Silent Treatments and Talking Cures
This photo series and installation attempts to articulate the precariousness of women’s relationship to language and represent the experience of feeling silenced/muted. Drawing on Surrealist photography and psychoanalysis, the piece explores the cultural production of “hysteria” and voicelessness.
This body of work offers a meditation on mutism. Silence, in this piece, is conceptualized as a restrained/repressed voice and as a potentially powerful presence. Images such as a woman contemplating a large tongue, an ear in a jar, and a woman screaming into a pillow examine the precariousness of women’s relationship to language in both speaking and being heard. At the same time, the images are intended to evoke and make palpable the sensation and frustration of voicelessness. This experiential quality is achieved through metaphoric imagery such as the neck and bubble, and through the formal properties of the work.
The stylized and staged poses, symmetrical compositions, even lighting, and decontextualization of the picture elements produce images that emphasize the stasis and muteness of the photographic medium. The amplification and pronouncement of silence functions in two ways. Firstly, it monumentalizes the experience of feeling muted, thus producing a site for viewer identification. Secondly, it ultimately invokes the sound that it appears to deny. It is here that silence acquires a real presence and in a sense becomes loud.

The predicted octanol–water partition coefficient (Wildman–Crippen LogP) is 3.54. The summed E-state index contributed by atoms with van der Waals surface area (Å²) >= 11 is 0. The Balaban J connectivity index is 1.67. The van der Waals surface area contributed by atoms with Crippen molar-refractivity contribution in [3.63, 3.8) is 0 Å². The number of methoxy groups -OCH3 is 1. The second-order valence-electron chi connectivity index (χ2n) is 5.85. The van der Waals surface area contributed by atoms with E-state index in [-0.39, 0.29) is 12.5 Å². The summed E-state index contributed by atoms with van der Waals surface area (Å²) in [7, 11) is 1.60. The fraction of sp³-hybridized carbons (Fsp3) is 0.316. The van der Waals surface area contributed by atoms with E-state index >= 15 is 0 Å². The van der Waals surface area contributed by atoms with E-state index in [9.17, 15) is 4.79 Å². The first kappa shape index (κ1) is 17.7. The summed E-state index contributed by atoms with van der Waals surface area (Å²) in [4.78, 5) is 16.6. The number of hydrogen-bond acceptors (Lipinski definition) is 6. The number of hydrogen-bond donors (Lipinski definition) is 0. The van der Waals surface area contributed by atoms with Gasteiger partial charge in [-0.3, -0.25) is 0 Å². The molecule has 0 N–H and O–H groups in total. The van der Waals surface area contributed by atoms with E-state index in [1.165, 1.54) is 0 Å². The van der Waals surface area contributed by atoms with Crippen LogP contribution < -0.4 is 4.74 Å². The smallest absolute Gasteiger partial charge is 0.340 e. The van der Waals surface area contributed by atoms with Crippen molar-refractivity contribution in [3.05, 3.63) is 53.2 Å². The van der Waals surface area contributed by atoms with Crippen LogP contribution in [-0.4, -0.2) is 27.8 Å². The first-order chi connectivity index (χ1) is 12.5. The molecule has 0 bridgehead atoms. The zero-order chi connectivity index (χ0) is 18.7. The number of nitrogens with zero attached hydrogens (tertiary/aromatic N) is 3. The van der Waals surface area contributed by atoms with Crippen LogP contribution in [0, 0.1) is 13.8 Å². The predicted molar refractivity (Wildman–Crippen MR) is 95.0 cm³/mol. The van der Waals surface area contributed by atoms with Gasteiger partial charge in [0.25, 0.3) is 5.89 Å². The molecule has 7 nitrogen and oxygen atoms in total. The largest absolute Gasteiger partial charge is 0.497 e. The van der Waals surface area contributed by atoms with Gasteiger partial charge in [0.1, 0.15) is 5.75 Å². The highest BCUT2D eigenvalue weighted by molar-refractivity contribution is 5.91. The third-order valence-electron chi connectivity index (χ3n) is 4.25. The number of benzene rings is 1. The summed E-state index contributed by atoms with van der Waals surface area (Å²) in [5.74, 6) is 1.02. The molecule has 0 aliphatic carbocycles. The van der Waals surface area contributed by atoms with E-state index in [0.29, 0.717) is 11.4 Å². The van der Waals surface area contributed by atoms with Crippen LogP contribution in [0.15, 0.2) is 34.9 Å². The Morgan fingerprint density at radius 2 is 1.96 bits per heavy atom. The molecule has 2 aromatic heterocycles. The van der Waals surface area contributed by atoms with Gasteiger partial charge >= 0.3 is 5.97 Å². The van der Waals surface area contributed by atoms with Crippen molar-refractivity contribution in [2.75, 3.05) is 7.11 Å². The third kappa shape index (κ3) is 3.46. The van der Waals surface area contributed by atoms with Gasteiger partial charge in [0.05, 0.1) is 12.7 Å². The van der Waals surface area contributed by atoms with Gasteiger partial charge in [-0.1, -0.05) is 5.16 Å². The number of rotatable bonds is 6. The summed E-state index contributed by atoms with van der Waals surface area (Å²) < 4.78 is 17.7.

Additional information and a gallery of installation images of Silent Treatment and Talking Cures can be found in the Performance/Installation section of this website.